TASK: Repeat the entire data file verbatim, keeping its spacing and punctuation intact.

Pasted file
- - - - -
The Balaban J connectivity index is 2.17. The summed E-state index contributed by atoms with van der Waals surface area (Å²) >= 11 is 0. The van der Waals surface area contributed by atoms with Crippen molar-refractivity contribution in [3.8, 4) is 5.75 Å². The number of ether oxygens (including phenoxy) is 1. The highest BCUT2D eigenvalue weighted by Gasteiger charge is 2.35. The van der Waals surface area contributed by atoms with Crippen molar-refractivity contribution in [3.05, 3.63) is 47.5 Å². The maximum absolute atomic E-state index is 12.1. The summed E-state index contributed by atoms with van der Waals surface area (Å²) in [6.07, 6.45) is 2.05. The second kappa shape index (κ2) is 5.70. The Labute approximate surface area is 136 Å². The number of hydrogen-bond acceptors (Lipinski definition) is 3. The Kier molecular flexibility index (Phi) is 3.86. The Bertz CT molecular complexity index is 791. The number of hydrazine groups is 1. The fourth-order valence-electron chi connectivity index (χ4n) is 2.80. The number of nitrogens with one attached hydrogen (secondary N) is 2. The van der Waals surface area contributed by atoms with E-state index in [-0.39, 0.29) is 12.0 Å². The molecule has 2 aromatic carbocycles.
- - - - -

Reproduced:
The Balaban J connectivity index is 2.17. The summed E-state index contributed by atoms with van der Waals surface area (Å²) >= 11 is 0. The van der Waals surface area contributed by atoms with Crippen molar-refractivity contribution in [3.8, 4) is 5.75 Å². The number of ether oxygens (including phenoxy) is 1. The highest BCUT2D eigenvalue weighted by Gasteiger charge is 2.35. The van der Waals surface area contributed by atoms with Crippen molar-refractivity contribution in [3.05, 3.63) is 47.5 Å². The maximum absolute atomic E-state index is 12.1. The summed E-state index contributed by atoms with van der Waals surface area (Å²) in [6.07, 6.45) is 2.05. The second kappa shape index (κ2) is 5.70. The Labute approximate surface area is 136 Å². The number of hydrogen-bond acceptors (Lipinski definition) is 3. The Kier molecular flexibility index (Phi) is 3.86. The Bertz CT molecular complexity index is 791. The number of hydrazine groups is 1. The fourth-order valence-electron chi connectivity index (χ4n) is 2.80. The number of nitrogens with one attached hydrogen (secondary N) is 2. The van der Waals surface area contributed by atoms with E-state index in [-0.39, 0.29) is 12.0 Å². The molecule has 2 aromatic carbocycles.